How demographics are changing your workforce

Demographics around the world are changing, and this has profound implications for the Canadian labour force, said Dr. Linda Duxbury, professor, Sprott School of Business at Carleton University and keynote speaker at the ISCEBS Symposium in Vancouver.

From a birth rate perspective, in most countries, people aren’t having enough children to replace themselves, she explained. And, since they’re having fewer children later in life, there are fewer people entering the workforce—certainly not enough to replace the flood of baby boomer retirements to come.

Read: How to keep older employees engaged

Boiled frogs
After the 2008 financial crisis, companies coped with the financial stress by sacrificing their workforce—and work/life balance went out the window, said Duxbury. The work still got done but at a significant personal cost: employers simply turned up the pressure and heat on their existing employees, who didn’t realize they were becoming “boiled frogs,” she added.

And companies haven’t really changed their mentality since then. “You’re doing more with fewer people,” Duxbury said. “They’re donating their personal time to the organization.”

But that’s not going to work as a long-term strategy, since different generations in the workforce have different priorities. While the baby boomers were willing to work long hours and actively sought promotions, the generation now entering the workforce just isn’t interested in working itself to death, Duxbury explained. These employees want to take care of themselves first—which is good for them, but more challenging for employers.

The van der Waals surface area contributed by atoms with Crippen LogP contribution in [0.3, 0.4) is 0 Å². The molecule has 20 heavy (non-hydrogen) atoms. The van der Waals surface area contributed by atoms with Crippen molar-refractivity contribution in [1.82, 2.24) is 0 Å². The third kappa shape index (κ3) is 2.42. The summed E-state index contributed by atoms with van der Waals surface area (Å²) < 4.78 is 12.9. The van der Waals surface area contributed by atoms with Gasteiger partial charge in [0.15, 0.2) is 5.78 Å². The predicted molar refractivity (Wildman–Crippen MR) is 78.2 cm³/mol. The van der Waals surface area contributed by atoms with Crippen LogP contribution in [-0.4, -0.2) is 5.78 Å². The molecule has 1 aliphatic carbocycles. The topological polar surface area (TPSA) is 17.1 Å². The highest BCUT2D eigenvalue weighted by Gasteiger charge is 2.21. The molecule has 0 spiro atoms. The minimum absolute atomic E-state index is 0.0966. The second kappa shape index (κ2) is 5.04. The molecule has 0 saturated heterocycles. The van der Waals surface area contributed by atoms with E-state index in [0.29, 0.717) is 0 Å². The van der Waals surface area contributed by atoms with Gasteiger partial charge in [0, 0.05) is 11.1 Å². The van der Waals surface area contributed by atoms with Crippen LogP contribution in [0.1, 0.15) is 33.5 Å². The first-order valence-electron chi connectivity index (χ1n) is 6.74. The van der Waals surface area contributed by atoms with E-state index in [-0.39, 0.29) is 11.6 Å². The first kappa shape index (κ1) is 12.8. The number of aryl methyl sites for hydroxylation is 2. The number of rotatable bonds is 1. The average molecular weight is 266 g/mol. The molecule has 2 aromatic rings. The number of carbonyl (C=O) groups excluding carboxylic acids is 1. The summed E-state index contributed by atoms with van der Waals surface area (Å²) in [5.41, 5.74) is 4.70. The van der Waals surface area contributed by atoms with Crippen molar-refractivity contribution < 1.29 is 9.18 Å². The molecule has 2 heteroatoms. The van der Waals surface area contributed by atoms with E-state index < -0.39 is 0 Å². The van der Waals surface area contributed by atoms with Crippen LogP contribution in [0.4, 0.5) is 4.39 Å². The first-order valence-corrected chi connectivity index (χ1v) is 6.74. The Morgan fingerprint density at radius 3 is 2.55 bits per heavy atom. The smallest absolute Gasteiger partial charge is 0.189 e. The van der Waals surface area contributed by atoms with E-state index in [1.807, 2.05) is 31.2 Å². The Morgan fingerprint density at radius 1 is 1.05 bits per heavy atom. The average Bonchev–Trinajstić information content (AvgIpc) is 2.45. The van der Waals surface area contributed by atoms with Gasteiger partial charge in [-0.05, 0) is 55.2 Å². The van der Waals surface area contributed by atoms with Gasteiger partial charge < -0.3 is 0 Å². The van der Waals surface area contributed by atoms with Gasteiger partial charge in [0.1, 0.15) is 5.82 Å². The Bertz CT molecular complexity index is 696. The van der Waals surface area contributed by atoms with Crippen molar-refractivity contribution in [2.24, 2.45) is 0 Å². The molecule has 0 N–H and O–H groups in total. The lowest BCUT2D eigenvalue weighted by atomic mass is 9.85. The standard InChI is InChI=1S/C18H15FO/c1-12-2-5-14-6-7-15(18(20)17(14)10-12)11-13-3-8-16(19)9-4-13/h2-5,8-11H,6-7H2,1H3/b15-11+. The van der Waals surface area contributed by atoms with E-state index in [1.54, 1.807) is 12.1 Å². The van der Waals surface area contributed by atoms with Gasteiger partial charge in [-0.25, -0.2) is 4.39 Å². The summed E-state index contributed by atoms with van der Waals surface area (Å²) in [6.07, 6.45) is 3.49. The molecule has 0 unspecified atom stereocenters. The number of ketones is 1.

Since the first baby boomers were eligible to retire in 2008, the problem is only going to get worse. “For every baby boomer who leaves the labour market…we need three younger people to replace two older people,” Duxbury said. “Because they will not sell their soul to the devil.”

Read: Prepare for boomers to stop working

Plumbers wanted
The labour shortage is compounded by the fact that there’s a mismatch between the skills today’s workers have and the skills employers actually need, Duxbury added.

People are staying in school longer to pursue higher education in the arts or sciences. But this means there aren’t enough people learning trades and becoming plumbers or electricians. Because of the skills mismatch, by 2016, we’ll actually be short 800,00 employees—yet 400,000 people will be out of work, Duxbury explained.

The message to employers is, the competition for good workers is going to get a whole lot fiercer going forward. Employers that don’t offer appealing compensation and benefits—along with reasonable work/life balance—could see their talent disappear to other organizations or even abroad, Duxbury noted. “The competition is now global.”

For many companies, this means rethinking how they run their businesses. “You are never going to get talent if your focus is return on investment—shareholder value—over people,” Duxbury added.

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